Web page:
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Neurological outcome after minimal invasive coronary artery surgery (NOMICS): protocol for an observational prospective cohort study
  1. Kristof Nijs1,
  2. Jeroen Vandenbrande1,2,
  3. Fidel Vaqueriza2,
  4. Jean-Paul Ory1,
  5. Alaaddin Yilmaz3,
  6. Pascal Starinieri3,
  7. Jasperina Dubois1,
  8. Luc Jamaer1,
  9. Ingrid Arijs2,4,
  10. Björn Stessel1,2,5
  1. 1 Department of Anesthesiology and Pain Medicine, Jessa Hospital, Hasselt, Belgium
  2. 2 Faculty of Medicine and Health Sciences, Hasselt University, Hasselt, Belgium
  3. 3 Department of Cardiothoracic Surgery, Jessa Hospital, Hasselt, Belgium
  4. 4 Limburg Clinical Research Program, Hasselt University and Jessa Hospital, Hasselt, Belgium
  5. 5 Department of Anesthesiology, Maastricht University Medical Center, Maastricht, The Netherlands
  1. Correspondence to Dr Björn Stessel; bjornstessel{at}hotmail.com

Abstract

Introduction Adverse neurocognitive outcomes are still an important cause of morbidity and mortality after cardiac surgery. The most common neurocognitive disorders after conventional cardiac surgery are postoperative cognitive dysfunction (POCD), stroke and delirium. Minimal invasive cardiac procedures have recently been introduced into practice. Endoscopic coronary artery bypass grafting (Endo-CABG) is a minimal invasive cardiac procedure based on the conventional CABG procedure. Neurocognitive outcome after minimal invasive cardiac surgery, including Endo-CABG, has never been studied. Therefore, the main objective of this study is to examine neurocognitive outcome after Endo-CABG.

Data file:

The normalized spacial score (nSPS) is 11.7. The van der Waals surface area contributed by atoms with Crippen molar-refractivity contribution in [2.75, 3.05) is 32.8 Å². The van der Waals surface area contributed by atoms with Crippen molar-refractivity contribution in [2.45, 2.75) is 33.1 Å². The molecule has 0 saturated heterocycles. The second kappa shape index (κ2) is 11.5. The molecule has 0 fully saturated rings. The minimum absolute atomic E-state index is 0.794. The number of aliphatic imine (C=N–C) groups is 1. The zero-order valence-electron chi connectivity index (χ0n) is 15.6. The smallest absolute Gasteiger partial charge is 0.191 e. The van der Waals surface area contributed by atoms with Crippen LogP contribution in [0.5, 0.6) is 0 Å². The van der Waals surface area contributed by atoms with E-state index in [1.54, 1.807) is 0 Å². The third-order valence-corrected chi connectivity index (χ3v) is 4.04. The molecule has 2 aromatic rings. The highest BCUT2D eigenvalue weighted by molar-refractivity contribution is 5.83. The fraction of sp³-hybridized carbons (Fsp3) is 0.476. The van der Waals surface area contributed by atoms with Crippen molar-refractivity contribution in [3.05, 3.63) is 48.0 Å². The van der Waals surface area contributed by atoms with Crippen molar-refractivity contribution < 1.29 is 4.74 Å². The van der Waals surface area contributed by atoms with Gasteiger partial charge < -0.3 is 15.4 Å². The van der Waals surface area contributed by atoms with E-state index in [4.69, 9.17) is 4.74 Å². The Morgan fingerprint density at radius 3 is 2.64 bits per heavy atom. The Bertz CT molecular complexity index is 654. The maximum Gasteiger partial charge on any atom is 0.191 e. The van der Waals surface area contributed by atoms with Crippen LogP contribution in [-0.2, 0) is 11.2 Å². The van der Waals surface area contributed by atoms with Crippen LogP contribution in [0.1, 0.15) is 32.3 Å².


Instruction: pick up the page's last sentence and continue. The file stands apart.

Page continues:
Methods and analysis We will perform a prospective observational cohort study including 150 patients. Patients are categorised into three groups: (1) patients undergoing Endo-CABG, (2) patients undergoing a percutaneous coronary intervention and (3) a healthy volunteer group. All patients in the Endo-CABG group will be treated following a uniform, standardised protocol. To assess neurocognitive outcome after surgery, a battery of six neurocognitive tests will be administered at baseline and at 3-month follow-up. In the Endo-CABG group, a neurological examination will be performed at baseline and postoperatively and delirium will be scored at the intensive care unit. Quality of life (QOL), anxiety and depression will be assessed at baseline and at 3-month follow-up. Satisfaction with Endo-CABG will be assessed at 3-month follow-up. Primary endpoints are the incidence of POCD, stroke and delirium after Endo-CABG. Secondary endpoints are QOL after Endo-CABG, patient satisfaction with Endo-CABG and the incidence of anxiety and depression after Endo-CABG.

Ethics and dissemination The neurological outcome after minimal invasive coronary artery surgery study has received approval of the Jessa Hospital ethics board. It is estimated that the trial will be executed from December 2016 to January 2018, including enrolment and follow-up. Analysis of data, followed by publication of the results, is expected in 2018.